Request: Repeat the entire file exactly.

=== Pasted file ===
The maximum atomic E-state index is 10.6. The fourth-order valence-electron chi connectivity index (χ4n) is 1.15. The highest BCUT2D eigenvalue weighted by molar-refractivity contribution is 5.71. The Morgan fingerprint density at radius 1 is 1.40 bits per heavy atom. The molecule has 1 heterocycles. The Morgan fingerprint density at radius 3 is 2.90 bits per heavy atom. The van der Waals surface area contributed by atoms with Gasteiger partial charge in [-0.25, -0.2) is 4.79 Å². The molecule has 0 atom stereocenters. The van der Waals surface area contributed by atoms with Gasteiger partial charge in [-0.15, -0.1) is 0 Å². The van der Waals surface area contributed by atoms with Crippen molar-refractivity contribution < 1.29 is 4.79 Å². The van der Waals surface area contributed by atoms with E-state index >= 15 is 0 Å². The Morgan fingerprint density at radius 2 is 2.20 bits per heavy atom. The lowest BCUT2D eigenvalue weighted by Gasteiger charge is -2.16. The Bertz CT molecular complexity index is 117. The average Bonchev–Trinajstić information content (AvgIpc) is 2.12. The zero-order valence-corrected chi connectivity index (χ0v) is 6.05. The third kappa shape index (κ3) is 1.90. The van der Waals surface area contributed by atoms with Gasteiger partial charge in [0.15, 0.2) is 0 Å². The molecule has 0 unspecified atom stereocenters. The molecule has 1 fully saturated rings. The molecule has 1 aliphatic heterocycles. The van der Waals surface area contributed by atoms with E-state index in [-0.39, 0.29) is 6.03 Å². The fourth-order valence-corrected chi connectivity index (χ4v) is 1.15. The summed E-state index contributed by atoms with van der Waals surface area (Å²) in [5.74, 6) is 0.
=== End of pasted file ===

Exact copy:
The maximum atomic E-state index is 10.6. The fourth-order valence-electron chi connectivity index (χ4n) is 1.15. The highest BCUT2D eigenvalue weighted by molar-refractivity contribution is 5.71. The Morgan fingerprint density at radius 1 is 1.40 bits per heavy atom. The molecule has 1 heterocycles. The Morgan fingerprint density at radius 3 is 2.90 bits per heavy atom. The van der Waals surface area contributed by atoms with Gasteiger partial charge in [-0.25, -0.2) is 4.79 Å². The molecule has 0 atom stereocenters. The van der Waals surface area contributed by atoms with Gasteiger partial charge in [-0.15, -0.1) is 0 Å². The van der Waals surface area contributed by atoms with Crippen molar-refractivity contribution < 1.29 is 4.79 Å². The van der Waals surface area contributed by atoms with E-state index >= 15 is 0 Å². The Morgan fingerprint density at radius 2 is 2.20 bits per heavy atom. The lowest BCUT2D eigenvalue weighted by Gasteiger charge is -2.16. The Bertz CT molecular complexity index is 117. The average Bonchev–Trinajstić information content (AvgIpc) is 2.12. The zero-order valence-corrected chi connectivity index (χ0v) is 6.05. The third kappa shape index (κ3) is 1.90. The van der Waals surface area contributed by atoms with Gasteiger partial charge in [0.15, 0.2) is 0 Å². The molecule has 0 unspecified atom stereocenters. The molecule has 1 fully saturated rings. The molecule has 1 aliphatic heterocycles. The van der Waals surface area contributed by atoms with E-state index in [-0.39, 0.29) is 6.03 Å². The fourth-order valence-corrected chi connectivity index (χ4v) is 1.15. The summed E-state index contributed by atoms with van der Waals surface area (Å²) in [5.74, 6) is 0.